UPDATE & CORRECTION
About the first weight ray posted in this thread, I said:
... now that I have seen the white ground, I can say that it is "more lumpy" than the equivalent of each layer of my Triple Harlequin example, but I am reasonably happy that it's a Paul Ysart weight and most likely 1930s period.
Well, I have now changed my mind!
Having seen the weight in real life and set it against my early Paul Ysart pieces, I no longer think this is an Ysart. The use of the white bits as a ground had me "reasonbaly happy", but when all the other features were taken as a whole, it looks much like a regular European weight.
One thing that I have always been hesitant to say is that all Paul Ysart weights with peripheral bubbles will have only 6 or 8 bubbles in the outer ring. If I were to make that statement publicly, no doubt a few would suddenly turn up, just to prove me wrong
However, as yet, I have not seen other numbers in Ysart weights, but I have seen (in books, and on dealers stands) several weights with 7 peripheral bubbles, which is what Ray's item has, and these have all been consistent with a general German / Bohemian attribution. I am also willing to believe that such weights may also have been produced in France or Belgium.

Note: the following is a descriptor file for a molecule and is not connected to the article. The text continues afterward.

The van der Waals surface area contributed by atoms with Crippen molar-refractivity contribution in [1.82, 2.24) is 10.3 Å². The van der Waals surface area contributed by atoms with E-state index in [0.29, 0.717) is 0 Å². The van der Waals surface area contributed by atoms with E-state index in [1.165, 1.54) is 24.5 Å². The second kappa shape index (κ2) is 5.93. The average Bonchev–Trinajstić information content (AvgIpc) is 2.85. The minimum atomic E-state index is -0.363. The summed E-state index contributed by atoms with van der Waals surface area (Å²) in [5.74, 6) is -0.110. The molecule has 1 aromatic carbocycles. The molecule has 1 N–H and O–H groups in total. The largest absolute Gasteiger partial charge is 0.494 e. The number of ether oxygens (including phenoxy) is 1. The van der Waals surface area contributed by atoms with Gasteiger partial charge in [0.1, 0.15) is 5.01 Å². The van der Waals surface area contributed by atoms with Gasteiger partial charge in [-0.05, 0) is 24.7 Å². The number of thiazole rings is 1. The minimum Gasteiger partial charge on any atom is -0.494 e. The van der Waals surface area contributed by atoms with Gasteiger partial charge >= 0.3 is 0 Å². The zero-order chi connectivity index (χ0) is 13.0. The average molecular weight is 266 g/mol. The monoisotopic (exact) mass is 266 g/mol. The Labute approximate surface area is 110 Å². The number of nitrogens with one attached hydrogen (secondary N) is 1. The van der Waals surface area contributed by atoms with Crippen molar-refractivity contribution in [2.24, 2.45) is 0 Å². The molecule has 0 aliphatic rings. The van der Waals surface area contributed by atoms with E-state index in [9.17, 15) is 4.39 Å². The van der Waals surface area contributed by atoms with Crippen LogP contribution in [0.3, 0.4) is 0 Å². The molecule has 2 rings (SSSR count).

Under UV (Longwave & Shortwave) Ray's weight fluoresces much the same as early Ysart (Green & "Dusty" Grey). But as I have said elsewhere, this UV reaction is common to much sode-based glass as was used in many countries.
Another point is that, like many Ysart early scramble (or "Harlequin") weights, this weight contains pieces of aventurine. With the weight in my hand and daylight for viewing, it was clear that the aventurine was "watery" [as a visual description, not a method of manufacture] whereas the aventurine used in Ysart weights was more "solid" in apperance.
So, even though Ray's photos were very good, viewing the actual item amongst other known pieces made a lot of difference and the clues were easier to assess. Also, the 7 peripheral bubbles feature is something that I really should have commented on in the first place, if only as a suggestion of a query.